A total of 95 patients with active Graves' disease (GD) and 105 normal healthy subjects were enrolled in this study, which attempted to determine whether single-site polymorphisms of the transporter associated with antigen processing 2 (TAP2) gene contribute to an individual's susceptibility to GD. Such polymorphisms were detected using polymerase chain reaction (PCR)-based restriction analysis. Associations between GD and the three site polymorphisms of the TAP2 gene at codons 379, 565, and 665 were investigated. The results of the genotype analysis revealed that the frequency of the GG homozygote's presence at codon 665 was lower, and that of the AA homozygote's presence was greater in GD patients (15.8% and 36.8%, respectively) compared to normal controls (34.3% and 16.2%, respectively; P<0.001). The OR (OD) for the risk of occurrence for the AA homozygote and AG heterozygote compared to the GG homozygote (as was the case for the GD patients) was respectively 4.941 and 2.117, with respective 95% confidence intervals (CI) of 2.303-10.598 and 1.020-4.369. The allelic analysis also demonstrated reduced G and enhanced A allele frequencies for GD patients compared to controls (respectively 39.5% vs. 59.0% [G allele], and 60.5% vs. 41.0% [A allele]; P=0.0001; OR=2.219, 95% CI: 1.449-3.395). By contrast, the differences between patient and control groups for the frequency of appearance of genotypes and allelic variants at codon 379 (P=0.522 and P=0.306, respectively) and codon 565 (P=0.199 and P=0.157, respectively) did not appear to be significant. These data reveal that the single-site polymorphism of the TAP2 gene at codon 665 may be an indicator for predicting GD development.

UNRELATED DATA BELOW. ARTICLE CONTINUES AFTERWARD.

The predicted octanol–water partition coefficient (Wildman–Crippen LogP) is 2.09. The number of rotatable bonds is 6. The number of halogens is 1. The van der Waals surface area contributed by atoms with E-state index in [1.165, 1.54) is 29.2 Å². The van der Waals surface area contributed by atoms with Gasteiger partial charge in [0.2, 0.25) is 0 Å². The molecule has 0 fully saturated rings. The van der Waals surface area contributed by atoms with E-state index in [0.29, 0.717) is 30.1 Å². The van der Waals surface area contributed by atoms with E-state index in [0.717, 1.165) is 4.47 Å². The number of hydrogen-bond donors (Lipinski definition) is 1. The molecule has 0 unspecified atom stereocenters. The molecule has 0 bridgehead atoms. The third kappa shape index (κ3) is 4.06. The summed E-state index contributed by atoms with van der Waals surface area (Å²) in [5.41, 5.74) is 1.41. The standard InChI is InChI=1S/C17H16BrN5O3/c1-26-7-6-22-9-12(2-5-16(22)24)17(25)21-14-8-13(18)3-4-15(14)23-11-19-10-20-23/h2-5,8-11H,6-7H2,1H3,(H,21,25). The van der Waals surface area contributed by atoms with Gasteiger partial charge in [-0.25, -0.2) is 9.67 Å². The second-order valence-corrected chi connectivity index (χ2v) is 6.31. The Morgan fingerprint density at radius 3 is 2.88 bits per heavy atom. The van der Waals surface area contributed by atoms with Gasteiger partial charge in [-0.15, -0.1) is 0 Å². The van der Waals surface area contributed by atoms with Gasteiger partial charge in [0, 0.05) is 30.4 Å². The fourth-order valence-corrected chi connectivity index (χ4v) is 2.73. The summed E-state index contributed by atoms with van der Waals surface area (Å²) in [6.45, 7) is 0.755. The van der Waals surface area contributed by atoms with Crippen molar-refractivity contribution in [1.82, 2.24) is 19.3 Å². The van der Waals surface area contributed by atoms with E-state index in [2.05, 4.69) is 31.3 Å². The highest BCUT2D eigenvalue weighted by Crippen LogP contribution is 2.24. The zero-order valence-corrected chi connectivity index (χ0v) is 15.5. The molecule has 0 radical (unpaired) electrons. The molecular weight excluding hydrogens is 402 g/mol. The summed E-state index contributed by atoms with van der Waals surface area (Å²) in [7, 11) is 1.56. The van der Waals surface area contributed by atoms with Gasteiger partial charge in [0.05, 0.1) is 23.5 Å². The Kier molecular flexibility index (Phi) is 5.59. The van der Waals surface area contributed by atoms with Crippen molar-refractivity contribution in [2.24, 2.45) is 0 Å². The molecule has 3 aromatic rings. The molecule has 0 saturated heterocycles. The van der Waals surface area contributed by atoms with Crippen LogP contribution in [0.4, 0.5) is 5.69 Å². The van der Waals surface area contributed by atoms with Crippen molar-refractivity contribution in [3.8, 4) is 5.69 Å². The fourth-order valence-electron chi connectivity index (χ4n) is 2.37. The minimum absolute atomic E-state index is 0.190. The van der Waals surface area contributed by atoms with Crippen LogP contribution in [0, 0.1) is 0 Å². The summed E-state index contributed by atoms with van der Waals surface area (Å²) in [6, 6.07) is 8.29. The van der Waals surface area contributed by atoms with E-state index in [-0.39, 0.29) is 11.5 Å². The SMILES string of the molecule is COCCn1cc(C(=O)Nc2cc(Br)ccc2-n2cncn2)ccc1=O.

JOURNAL OF CLINICAL LABORATORY ANALYSIS 20 (3): 93-97